Carbon nanotube transistors outperform silicon

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University of Wisconsin-Madison materials engineers claim to have created carbon nanotube transistors that achieve currents 1.9 times higher than silicon transistors.

"This achievement has been a dream of nanotechnology for the last 20 years," said Professor Michael Arnold. " There has been a lot of hype about carbon nanotubes that hasn't been realised, and that has kind of soured many people's outlook. But we think the hype is deserved. It has just taken decades of work for the materials science to catch up and allow us to effectively harness these materials.

"This breakthrough in carbon nanotube transistor performance is a critical advance toward exploiting carbon nanotubes in logic, high-speed communications, and other semiconductor electronics technologies."

According to the researchers, carbon nanotube transistors should be able to perform five times faster or use five times less energy than silicon transistors. The nanotube's small dimension makes it possible to rapidly change a current signal travelling across it, which could lead to substantial gains in the bandwidth of wireless communications devices.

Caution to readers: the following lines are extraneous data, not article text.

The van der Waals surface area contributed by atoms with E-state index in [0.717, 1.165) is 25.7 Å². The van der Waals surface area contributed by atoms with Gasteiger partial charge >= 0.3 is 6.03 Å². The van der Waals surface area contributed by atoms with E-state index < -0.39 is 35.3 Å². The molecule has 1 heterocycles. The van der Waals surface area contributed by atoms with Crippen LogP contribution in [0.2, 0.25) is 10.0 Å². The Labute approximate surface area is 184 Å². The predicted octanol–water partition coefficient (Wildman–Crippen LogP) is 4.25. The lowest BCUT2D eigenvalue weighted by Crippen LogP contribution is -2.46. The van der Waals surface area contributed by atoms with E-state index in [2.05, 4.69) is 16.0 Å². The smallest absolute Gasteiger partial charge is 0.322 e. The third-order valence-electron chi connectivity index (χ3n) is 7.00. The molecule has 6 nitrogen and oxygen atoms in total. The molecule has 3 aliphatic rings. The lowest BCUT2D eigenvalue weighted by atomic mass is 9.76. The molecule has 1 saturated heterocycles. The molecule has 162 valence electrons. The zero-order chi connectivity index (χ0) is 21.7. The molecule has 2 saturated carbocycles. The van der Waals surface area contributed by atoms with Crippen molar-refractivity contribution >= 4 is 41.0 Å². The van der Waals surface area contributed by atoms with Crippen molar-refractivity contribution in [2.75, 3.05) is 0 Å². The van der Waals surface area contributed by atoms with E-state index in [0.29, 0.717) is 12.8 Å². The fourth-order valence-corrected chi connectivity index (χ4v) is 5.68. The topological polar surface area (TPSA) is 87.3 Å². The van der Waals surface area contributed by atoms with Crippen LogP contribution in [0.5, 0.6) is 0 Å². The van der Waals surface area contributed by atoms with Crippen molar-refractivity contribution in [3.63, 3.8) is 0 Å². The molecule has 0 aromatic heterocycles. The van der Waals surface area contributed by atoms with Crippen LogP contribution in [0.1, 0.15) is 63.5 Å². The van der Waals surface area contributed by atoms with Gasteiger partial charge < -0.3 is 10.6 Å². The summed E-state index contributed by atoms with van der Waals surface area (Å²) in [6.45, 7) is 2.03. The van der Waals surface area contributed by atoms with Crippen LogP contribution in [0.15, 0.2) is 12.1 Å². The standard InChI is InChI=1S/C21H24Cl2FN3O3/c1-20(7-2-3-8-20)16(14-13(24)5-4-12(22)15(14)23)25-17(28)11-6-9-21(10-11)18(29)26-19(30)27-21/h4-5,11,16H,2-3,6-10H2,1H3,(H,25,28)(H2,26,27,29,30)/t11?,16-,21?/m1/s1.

Carbon nanotubes have long been recognised as a promising material for next-generation transistors. However, researchers have struggled to isolate purely carbon nanotubes, which are crucial, because metallic nanotube impurities act like copper wires and disrupt their semiconducting properties.

The UW-Madison team used polymers to get rid of metallic nanotubes, achieving a solution of high-purity semiconducting carbon nanotubes with less than 0.01% of metallic nanotubes.

The polymer the UW-Madison researchers used to isolate the semiconducting nanotubes also acted like an insulating layer between the nanotubes and the electrodes, impeding good electrical contact, so the team ‘baked’ the nanotube arrays in a vacuum oven to remove the insulating layer.

Work is underway to develop high performance radio frequency amplifiers that could boost a cell phone signal.